"I've walked the bridge," says Jenna, 20, from Glasgow. "The first time I reached a point, and it was as if the air got thinner and my stomach jumped, a bit like when you miss a step going down a flight of stairs. The second time, I just couldn't stop feeling like something bad was going to happen. There was a woman with a dog at the edge of the bridge, and the dog would not take a step forward. Later, I found out that a couple of dogs had jumped to their death from the bridge that weekend."
The bridge in question, Overtoun Bridge, spans the Overtoun Burn, in the village of Milton, near Dumbarton in West Dunbartonshire, Scotland. Designed by the acclaimed landscape architect HE Milner, with stone parapets 18 inches thick, it was completed in 1895 and sits on the approach road to Overtoun House, a Scot's Baronial country house and estate built 33 years prior. The house itself sits on a hill, overlooking the River Clyde. If you’ve never been there, you might know it from its use in 2012's baffling sci-fi epic, Cloud Atlas.
The house is said to be haunted, obviously. In Scotland, everything old and Scottish is said to be haunted. But the bridge? There's supposedly much more to it than just a garden-variety haunting.
The structure undoubtedly has a tragic past. In 1994, a 32-year-old man threw his infant son, Eoghan, to his death – on a clear day, between the last two parapets of the bridge – claiming his child was the antichrist. The man tried to kill himself twice, first by following his son off the bridge – which he was stopped from doing by his wife – then slashing his wrists with a knife he'd found. The child died in hospital the following day. The man was found not guilty of murder by reason of insanity in a unanimous verdict, and committed to Carstairs psychiatric hospital in South Lanarkshire.
Yet, whatever is going on in Milton, it’s not humans who are at risk so much as dogs, which has brought the area notoriety in Weird News circles around the globe. Since the 1950s, around 50 dogs have died after leaping off the 50-foot-tall bridge. During the same period, some 600 dogs have made the same jump and survived. Sometimes the dogs have made the jump, survived, come back up and jumped again as soon as they could.
All of the dogs reported to have taken the jump are long-nosed breeds – dolichocephalic types, like German Shepherds and Scottish Terriers. The dogs all jump from the same spot, between the two ramparts on the right-hand side of the bridge, at the very end. And it has to be a clear day. Nobody can explain why.
The most common theory is that smell is luring the dogs to their demise. Squirrel, mice and, most pungently, mink are known to nest below the bridge, the scent of which is attractive to dogs. A scientific test has been undertaken, where ten long-nosed pups were given a variety of scents to follow. Seventy percent of the dogs made for the mink. This theory ticks a variety of boxes. Mink were introduced to the area in the 1950s, when the jumps began, and the smell of mink would be strongest on clear – or dry – days.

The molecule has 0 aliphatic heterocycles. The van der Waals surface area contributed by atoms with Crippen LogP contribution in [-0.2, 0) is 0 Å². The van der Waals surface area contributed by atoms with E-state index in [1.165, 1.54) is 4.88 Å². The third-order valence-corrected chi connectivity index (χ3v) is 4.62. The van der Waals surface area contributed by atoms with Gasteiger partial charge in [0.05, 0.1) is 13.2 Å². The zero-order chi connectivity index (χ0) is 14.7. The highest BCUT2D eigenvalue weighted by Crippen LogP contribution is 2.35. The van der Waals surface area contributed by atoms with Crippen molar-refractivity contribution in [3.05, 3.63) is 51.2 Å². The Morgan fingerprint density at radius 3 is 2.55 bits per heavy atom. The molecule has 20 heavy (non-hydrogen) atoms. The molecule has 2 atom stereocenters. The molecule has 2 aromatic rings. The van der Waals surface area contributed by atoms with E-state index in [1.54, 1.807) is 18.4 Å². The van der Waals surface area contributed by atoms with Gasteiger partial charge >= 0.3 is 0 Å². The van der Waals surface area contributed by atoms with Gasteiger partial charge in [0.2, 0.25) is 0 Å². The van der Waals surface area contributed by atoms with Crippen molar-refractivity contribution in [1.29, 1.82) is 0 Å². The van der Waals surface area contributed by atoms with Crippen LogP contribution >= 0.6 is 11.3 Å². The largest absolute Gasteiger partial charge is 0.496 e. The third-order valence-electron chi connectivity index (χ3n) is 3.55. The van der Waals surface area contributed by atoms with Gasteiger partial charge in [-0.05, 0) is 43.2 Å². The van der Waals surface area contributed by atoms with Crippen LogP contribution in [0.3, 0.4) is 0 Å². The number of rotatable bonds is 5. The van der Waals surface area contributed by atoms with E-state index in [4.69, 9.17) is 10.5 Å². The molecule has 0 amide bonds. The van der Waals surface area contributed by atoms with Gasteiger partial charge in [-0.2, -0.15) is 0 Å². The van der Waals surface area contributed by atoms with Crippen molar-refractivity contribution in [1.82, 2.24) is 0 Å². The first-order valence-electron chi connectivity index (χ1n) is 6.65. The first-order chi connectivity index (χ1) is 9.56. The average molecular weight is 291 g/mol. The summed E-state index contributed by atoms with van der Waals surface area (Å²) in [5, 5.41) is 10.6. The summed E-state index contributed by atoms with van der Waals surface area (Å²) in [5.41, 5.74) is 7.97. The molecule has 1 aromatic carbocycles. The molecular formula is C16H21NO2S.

But why Overtoun Bridge and not any of the many bridges around Scotland with mink living beneath them? And why do the dogs always jump in the same place?
Are animals even able to deliberately end their lives? Canine psychologist Dr David Sands says dogs cannot. Yet there is some historic precedent within the animal kingdom. A story from the Daily Mail reports that, in 2009, over a period of three days, 28 cows deliberately walked off a cliff in the Swiss alps. In the Oscar winning documentary The Cove, released the same year, dolphin trainer Richard O'Barry told of how Kathy, the dolphin most used in the 1960's television show Flipper, drowned herself in his company. There's an insect, the sap-sucking Acythosiphon Pisum – the Pea Aphid to its mates – that will make itself explode when under attack from ladybugs, to protect other members of its colony. And there are reports of dogs ending their own lives. An 1845 report of a Newfoundland dog in the Illustrated London Times claimed the dog killed itself by throwing itself into water, before "preserving perfect stillness of the legs and feet". Each time it did this, the dog was saved. Then it just held its head underwater until it stopped breathing.
Dr Sands travelled to the bridge with a documentary crew in 2005, in order to conduct his own investigation, something the Scottish Society for the Prevention Of Cruelty to Animals have done too. There, standing at the point of the bridge where the dogs jump, he says, "Just me as a person, forget a dog – all your senses are on fire… it's got a strange feeling."
He also eliminated other proposed explanations. Sight, he said, wasn’t a factor, since from a dogs-eye-view you couldn’t see beyond the wall, just the ivy-covered granite. He ruled sound out, too. A proposed theory that nearby Faslane Bay, home to the UK’s Trident SSBN nuclear submarines, was creating a frequency only animals could hear was shut down after experts in acoustics were brought in to test the length of the bridge, finding nothing unusual in their tests.
"Local people have mixed feelings about the bridge," says Jenna. "There are some who are too frightened to walk their dog over and it and avoid it completely. I’ve never wanted to go back after the experience I had. They need to put up a fence or something, they really do."
This article originally appeared on VICE UK.